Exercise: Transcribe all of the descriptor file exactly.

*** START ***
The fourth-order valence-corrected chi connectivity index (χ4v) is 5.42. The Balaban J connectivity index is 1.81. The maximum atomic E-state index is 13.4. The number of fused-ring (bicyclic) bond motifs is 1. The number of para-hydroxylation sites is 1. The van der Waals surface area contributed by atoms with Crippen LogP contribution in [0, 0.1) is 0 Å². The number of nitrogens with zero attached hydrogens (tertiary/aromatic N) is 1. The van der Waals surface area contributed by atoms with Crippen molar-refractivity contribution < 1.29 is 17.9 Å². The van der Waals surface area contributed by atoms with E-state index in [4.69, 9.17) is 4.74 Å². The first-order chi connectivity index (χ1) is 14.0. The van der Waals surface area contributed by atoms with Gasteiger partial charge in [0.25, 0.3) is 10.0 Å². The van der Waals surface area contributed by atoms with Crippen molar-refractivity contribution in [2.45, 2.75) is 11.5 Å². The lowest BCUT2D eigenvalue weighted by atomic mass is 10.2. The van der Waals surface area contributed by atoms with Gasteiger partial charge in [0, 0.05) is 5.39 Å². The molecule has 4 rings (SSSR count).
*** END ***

The fourth-order valence-corrected chi connectivity index (χ4v) is 5.42. The Balaban J connectivity index is 1.81. The maximum atomic E-state index is 13.4. The number of fused-ring (bicyclic) bond motifs is 1. The number of para-hydroxylation sites is 1. The van der Waals surface area contributed by atoms with Crippen LogP contribution in [0, 0.1) is 0 Å². The number of nitrogens with zero attached hydrogens (tertiary/aromatic N) is 1. The van der Waals surface area contributed by atoms with Crippen molar-refractivity contribution < 1.29 is 17.9 Å². The van der Waals surface area contributed by atoms with E-state index in [4.69, 9.17) is 4.74 Å². The first-order chi connectivity index (χ1) is 14.0. The van der Waals surface area contributed by atoms with Gasteiger partial charge in [0.25, 0.3) is 10.0 Å². The van der Waals surface area contributed by atoms with Crippen molar-refractivity contribution in [2.45, 2.75) is 11.5 Å². The lowest BCUT2D eigenvalue weighted by atomic mass is 10.2. The van der Waals surface area contributed by atoms with Gasteiger partial charge in [0, 0.05) is 5.39 Å². The molecule has 4 rings (SSSR count).